The Week-ish: Art For The Greater Good
The Week-ish: Love Is A Dirty Word
As an independent filmmaker, I’ve always strived to make art that pushes for social progress. However, since the 2016 election I’ve wanted to take a more immediate approach.
Whatever the medium, it’s vital that creators use their voices to not only only tackle the current issues of the day, but also articulate an inclusive vision for the future. This week-ish features some of the creators, and some of the work that has challenged and inspired me to make films that drive our social conversations forward.
The Week-ish: Wonder Womxn
I began developing LOVE IS A DIRTY WORD in the summer of 2015, at time when the perceived abject otherness of blackness was being made visible in the most horrific fashion. The spectacle of black death gone viral was a wake up call and reminder—to be born black in America is to live with a heightened awareness of your “out of placeness” and the vulnerability that comes along with it. Safety can be real hard to find. And it got me thinking about my own complex relationship to love and home in Mississippi.
Our country is riven by lines that separate us into groups along race, class, gender, ideology. Given the sharp divisions it can seem silly to talk about love in the public sphere. I hope LOVE IS A DIRTY WORD will challenge audiences to consider how we might, as individuals and as a nation, hold our mess of seemingly competing identities—reconciled and unreconciled—into a peaceful whole.
Recapping the 4th Annual Level Ground Festival
This Week-ish is curated by Westley Garcia, a long-time Level Ground volunteer:
One of the things that I deeply believe is that as a dude, I need to work harder to stay educated and conscious of the challenges that womxn, and particularly womxn of color, experience as inhabitants of this country and this world.
This Week-ish goes out to all the womxn who surround Level Ground as a celebration of the amazing work you do in telling your stories!
The Week-ish: Intersecting Identities
Day-by-day recap of what we saw, learned, and experienced during the 2017 Level Ground Festival. Plus exclusive video interviews with some of our special guests!
The Week-ish: A Primer on Race in America
This Week-ish is curated by Julien Baker. Come see Julien at the 4th Annual Level Ground Festival on April 4 in Pasadena, CA. Tickets available here.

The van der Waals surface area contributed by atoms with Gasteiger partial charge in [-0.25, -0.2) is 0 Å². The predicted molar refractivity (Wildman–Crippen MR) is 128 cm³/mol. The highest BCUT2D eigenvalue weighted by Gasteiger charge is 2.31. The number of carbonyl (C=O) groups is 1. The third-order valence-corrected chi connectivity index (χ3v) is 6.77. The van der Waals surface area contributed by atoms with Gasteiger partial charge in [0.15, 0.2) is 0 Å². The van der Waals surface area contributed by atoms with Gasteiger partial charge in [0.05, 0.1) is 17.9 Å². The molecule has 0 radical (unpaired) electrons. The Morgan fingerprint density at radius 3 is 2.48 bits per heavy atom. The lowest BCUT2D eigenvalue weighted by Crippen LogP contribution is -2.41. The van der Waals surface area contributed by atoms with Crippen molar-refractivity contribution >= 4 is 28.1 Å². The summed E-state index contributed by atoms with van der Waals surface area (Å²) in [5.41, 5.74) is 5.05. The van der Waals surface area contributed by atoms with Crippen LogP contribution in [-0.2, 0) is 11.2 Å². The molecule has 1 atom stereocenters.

Despite more people engaging in social discourse around immigration, class, race, and gender politics, the collapsing of issues into red vs. blue and left vs. right leaves little room for the inevitable grey area and its web of overlapping and intersecting identities. Perhaps it is in recognizing and exploring these complex individual narratives that we can find our most powerful tools for dialogue that will transcend social barriers.
The Week-ish: Sundance Edition
This Week-ish is curated by Liz Lin, a writer and educator on race and culture and friend of Level Ground.
Race is rarely far from the national spotlight, but in the last few years, a slew of widely publicized police shootings and a highly racialized presidential campaign have pushed it right to the center. If you wanted to better understand race in America and you had only the internet at your disposal, here’s what Liz would have you read, listen to, and watch. (This primer intentionally focuses on black-white relations, since understanding this history is crucial to understanding nearly all racial dynamics in this country.)
A Conversation With Moonlight Playwright, Tarell Alvin McCraney
The 2017 Sundance Film Festival kicked off the year with films and conversations on topics of race, gender, sex, religion, politics, science and more -- basically all the things you’re not supposed to bring up at the dinner table.
Bethany Wearden Clarke, Manager of the Sundance Ignite Program (and Level Ground Member), curate this Week-ish to give us a look at a few of those projects and the conversations they hope to start.
HONY Followup with K.C. Bugg
Last week our Executive Director had the opportunity to talk with Tarell Alvin McCraney, whose play In Moonlight Black Boys Look Blue was adapted for the movie MOONLIGHT. If you haven't seen the film yet, it's 100% worth seeing so go do that now (or soon). We were blown away by Tarell's humility, depth, and curiosity about the world and his own story. Enjoy this conversation!
The Week-ish: 11 Days In
In early January, HONY (Humans Of New York) did a story on K.C. Bugg that went viral. Level Ground had the privilege of following up with K.C. to hear more about his story at the intersections of faith and sexuality.
The Year-ish In Review
Now more than ever we're aware of needing space for dialogue. We’re also aware that every Week-ish isn’t enough. So while we’ll keep sending The Week-ish, every, well, week-ish, Level Ground also wants to create space for conversation whenever you need it.